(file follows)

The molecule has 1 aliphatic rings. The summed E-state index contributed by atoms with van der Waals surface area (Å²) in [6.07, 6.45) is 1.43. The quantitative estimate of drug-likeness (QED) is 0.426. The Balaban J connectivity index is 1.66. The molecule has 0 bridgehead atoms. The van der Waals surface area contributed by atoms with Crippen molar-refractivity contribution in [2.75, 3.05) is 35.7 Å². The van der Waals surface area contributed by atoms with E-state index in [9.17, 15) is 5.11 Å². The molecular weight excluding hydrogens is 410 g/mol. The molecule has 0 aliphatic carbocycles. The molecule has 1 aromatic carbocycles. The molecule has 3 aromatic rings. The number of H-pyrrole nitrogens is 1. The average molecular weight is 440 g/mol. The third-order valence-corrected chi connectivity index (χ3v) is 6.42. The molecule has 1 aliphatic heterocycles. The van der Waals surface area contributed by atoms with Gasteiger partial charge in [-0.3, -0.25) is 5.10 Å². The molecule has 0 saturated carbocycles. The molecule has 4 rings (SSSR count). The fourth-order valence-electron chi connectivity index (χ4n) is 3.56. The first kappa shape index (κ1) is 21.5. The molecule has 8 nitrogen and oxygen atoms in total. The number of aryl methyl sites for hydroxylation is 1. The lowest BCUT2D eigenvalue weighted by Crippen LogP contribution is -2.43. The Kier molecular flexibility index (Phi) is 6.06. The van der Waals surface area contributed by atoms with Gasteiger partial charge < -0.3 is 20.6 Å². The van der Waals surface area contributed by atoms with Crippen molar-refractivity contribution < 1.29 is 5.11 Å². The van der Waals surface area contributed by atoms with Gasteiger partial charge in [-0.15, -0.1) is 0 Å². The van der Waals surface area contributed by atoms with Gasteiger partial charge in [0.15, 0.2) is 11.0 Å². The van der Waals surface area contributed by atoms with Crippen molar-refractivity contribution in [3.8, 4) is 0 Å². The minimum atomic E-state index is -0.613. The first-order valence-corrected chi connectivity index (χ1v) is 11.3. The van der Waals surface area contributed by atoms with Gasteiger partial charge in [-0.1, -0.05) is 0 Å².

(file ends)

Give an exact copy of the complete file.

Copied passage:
The molecule has 1 aliphatic rings. The summed E-state index contributed by atoms with van der Waals surface area (Å²) in [6.07, 6.45) is 1.43. The quantitative estimate of drug-likeness (QED) is 0.426. The Balaban J connectivity index is 1.66. The molecule has 0 bridgehead atoms. The van der Waals surface area contributed by atoms with Crippen molar-refractivity contribution in [2.75, 3.05) is 35.7 Å². The van der Waals surface area contributed by atoms with E-state index in [9.17, 15) is 5.11 Å². The molecular weight excluding hydrogens is 410 g/mol. The molecule has 0 aliphatic carbocycles. The molecule has 1 aromatic carbocycles. The molecule has 3 aromatic rings. The number of H-pyrrole nitrogens is 1. The average molecular weight is 440 g/mol. The third-order valence-corrected chi connectivity index (χ3v) is 6.42. The molecule has 1 aliphatic heterocycles. The van der Waals surface area contributed by atoms with Gasteiger partial charge in [-0.3, -0.25) is 5.10 Å². The molecule has 0 saturated carbocycles. The molecule has 4 rings (SSSR count). The fourth-order valence-electron chi connectivity index (χ4n) is 3.56. The first kappa shape index (κ1) is 21.5. The molecule has 8 nitrogen and oxygen atoms in total. The number of aryl methyl sites for hydroxylation is 1. The lowest BCUT2D eigenvalue weighted by Crippen LogP contribution is -2.43. The Kier molecular flexibility index (Phi) is 6.06. The van der Waals surface area contributed by atoms with Gasteiger partial charge < -0.3 is 20.6 Å². The van der Waals surface area contributed by atoms with Crippen molar-refractivity contribution < 1.29 is 5.11 Å². The van der Waals surface area contributed by atoms with Gasteiger partial charge in [-0.15, -0.1) is 0 Å². The van der Waals surface area contributed by atoms with Gasteiger partial charge in [0.15, 0.2) is 11.0 Å². The van der Waals surface area contributed by atoms with Crippen molar-refractivity contribution in [3.8, 4) is 0 Å². The minimum atomic E-state index is -0.613. The first-order valence-corrected chi connectivity index (χ1v) is 11.3. The van der Waals surface area contributed by atoms with Gasteiger partial charge in [-0.1, -0.05) is 0 Å².